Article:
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Strategic Experimentation with Exponential Bandits

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  • Godfrey Keller
  • Sven Rady
  • Martin Cripps

Abstract

We analyze a game of strategic experimentation with two-armed bandits whose risky arm might yield payoffs after exponentially distributed random times. Free-riding causes an inefficiently low level of experimentation in any equilibrium where the players use stationary Markovian strategies with beliefs as the state variable. We construct the unique symmetric Markovian equilibrium of the game, followed by various asymmetric ones. There is no equilibrium where all players use simple cut-off strategies. Equilibria where players switch finitely often between experimenting and free-riding all yield a similar pattern of information acquisition, greater efficiency being achieved when the players share the burden of experimentation more equitably. When players switch roles infinitely often, they can acquire an approximately efficient amount of information, but still at an inefficient rate. In terms of aggregate payoffs, all these asymmetric equilibria dominate the symmetric one wherever the latter prescribes simultaneous use of both arms. Copyright The Econometric Society 2005.

Suggested Citation

  • Godfrey Keller & Sven Rady & Martin Cripps, 2005. "Strategic Experimentation with Exponential Bandits," Econometrica, Econometric Society, vol. 73(1), pages 39-68, January.
  • Handle: RePEc:ecm:emetrp:v:73:y:2005:i:1:p:39-68
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    File URL: http://hdl.handle.net/10.1111/j.1468-0262.2005.00564.x
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    References listed on IDEAS

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    1. Leslie M. Marx & Steven A. Matthews, 2000. "Dynamic Voluntary Contribution to a Public Project," Review of Economic Studies, Oxford University Press, vol. 67(2), pages 327-358.
    2. Bergemann, Dirk & Hege, Ulrich, 1998. "Venture capital financing, moral hazard, and learning," Journal of Banking & Finance, Elsevier, vol. 22(6-8), pages 703-735, August.
    3. Ben Lockwood & Jonathan P. Thomas, 2002. "Gradualism and Irreversibility," Review of Economic Studies, Oxford University Press, vol. 69(2), pages 339-356.
    4. Harris, C., 1993. "Generalized Solutions of Stochastic Differential Games in One Dimension," Papers 44, Boston University - Industry Studies Programme.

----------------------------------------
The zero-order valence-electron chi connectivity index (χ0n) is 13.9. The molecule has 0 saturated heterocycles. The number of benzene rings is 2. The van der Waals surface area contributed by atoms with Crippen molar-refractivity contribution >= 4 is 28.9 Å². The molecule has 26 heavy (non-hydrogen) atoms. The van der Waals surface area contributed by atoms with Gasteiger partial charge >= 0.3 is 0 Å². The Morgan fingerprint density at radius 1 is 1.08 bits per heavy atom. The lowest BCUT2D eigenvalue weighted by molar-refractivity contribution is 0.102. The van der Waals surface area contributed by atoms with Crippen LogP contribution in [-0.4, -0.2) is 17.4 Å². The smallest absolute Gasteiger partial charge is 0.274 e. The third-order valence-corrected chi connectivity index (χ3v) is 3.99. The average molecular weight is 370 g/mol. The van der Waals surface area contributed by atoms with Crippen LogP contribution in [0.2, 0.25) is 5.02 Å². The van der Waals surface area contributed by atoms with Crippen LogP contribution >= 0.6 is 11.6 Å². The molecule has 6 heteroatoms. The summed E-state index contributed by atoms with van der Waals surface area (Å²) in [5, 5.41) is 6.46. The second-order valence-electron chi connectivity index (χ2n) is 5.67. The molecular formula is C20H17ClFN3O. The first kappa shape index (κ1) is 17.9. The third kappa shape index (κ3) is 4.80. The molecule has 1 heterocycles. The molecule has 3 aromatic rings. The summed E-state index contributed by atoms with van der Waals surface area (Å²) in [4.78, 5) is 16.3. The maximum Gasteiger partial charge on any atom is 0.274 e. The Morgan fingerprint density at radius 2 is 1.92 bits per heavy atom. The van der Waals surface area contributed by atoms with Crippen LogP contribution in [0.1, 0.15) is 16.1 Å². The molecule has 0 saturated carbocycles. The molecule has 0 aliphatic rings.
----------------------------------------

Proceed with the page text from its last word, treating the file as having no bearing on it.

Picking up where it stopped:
5. Dirk Bergemann & Ulrigh Hege, 2005. "The Financing of Innovation: Learning and Stopping," RAND Journal of Economics, The RAND Corporation, vol. 36(4), pages 719-752, Winter.
    6. Patrick Bolton & Christopher Harris, 1999. "Strategic Experimentation," Econometrica, Econometric Society, vol. 67(2), pages 349-374, March.
    7. Rothschild, Michael, 1974. "A two-armed bandit theory of market pricing," Journal of Economic Theory, Elsevier, vol. 9(2), pages 185-202, October.
    8. Anat R. Admati & Motty Perry, 1991. "Joint Projects without Commitment," Review of Economic Studies, Oxford University Press, vol. 58(2), pages 259-276.
    9. Keller, Godfrey & Rady, Sven, 2003. " Price Dispersion and Learning in a Dynamic Differentiated-Goods Duopoly," RAND Journal of Economics, The RAND Corporation, vol. 34(1), pages 138-165, Spring.
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    More about this item

    JEL classification:

    • C73 - Mathematical and Quantitative Methods - - Game Theory and Bargaining Theory - - - Stochastic and Dynamic Games; Evolutionary Games
    • D83 - Microeconomics - - Information, Knowledge, and Uncertainty - - - Search; Learning; Information and Knowledge; Communication; Belief; Unawareness
    • H41 - Public Economics - - Publicly Provided Goods - - - Public Goods
    • O32 - Economic Development, Innovation, Technological Change, and Growth - - Innovation; Research and Development; Technological Change; Intellectual Property Rights - - - Management of Technological Innovation and R&D

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